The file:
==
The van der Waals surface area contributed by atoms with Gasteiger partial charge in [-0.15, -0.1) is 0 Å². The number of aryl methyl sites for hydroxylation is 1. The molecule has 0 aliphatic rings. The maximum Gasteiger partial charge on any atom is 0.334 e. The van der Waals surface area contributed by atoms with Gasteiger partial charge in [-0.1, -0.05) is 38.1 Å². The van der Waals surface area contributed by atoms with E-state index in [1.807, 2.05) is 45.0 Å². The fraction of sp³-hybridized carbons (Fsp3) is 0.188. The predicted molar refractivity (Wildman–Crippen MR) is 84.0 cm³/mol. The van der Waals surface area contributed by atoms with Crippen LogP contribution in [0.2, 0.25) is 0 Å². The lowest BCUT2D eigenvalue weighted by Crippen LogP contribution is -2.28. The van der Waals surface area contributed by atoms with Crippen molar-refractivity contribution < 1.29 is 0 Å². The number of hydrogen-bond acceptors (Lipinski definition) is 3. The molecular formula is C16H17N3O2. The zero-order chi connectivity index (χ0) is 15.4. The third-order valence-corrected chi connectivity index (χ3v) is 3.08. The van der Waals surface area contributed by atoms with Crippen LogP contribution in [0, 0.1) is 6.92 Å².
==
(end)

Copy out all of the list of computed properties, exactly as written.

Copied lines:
The van der Waals surface area contributed by atoms with Gasteiger partial charge in [-0.15, -0.1) is 0 Å². The number of aryl methyl sites for hydroxylation is 1. The molecule has 0 aliphatic rings. The maximum Gasteiger partial charge on any atom is 0.334 e. The van der Waals surface area contributed by atoms with Gasteiger partial charge in [-0.1, -0.05) is 38.1 Å². The van der Waals surface area contributed by atoms with E-state index in [1.807, 2.05) is 45.0 Å². The fraction of sp³-hybridized carbons (Fsp3) is 0.188. The predicted molar refractivity (Wildman–Crippen MR) is 84.0 cm³/mol. The van der Waals surface area contributed by atoms with Crippen LogP contribution in [0.2, 0.25) is 0 Å². The lowest BCUT2D eigenvalue weighted by Crippen LogP contribution is -2.28. The van der Waals surface area contributed by atoms with Crippen molar-refractivity contribution < 1.29 is 0 Å². The number of hydrogen-bond acceptors (Lipinski definition) is 3. The molecular formula is C16H17N3O2. The zero-order chi connectivity index (χ0) is 15.4. The third-order valence-corrected chi connectivity index (χ3v) is 3.08. The van der Waals surface area contributed by atoms with Crippen LogP contribution in [0, 0.1) is 6.92 Å².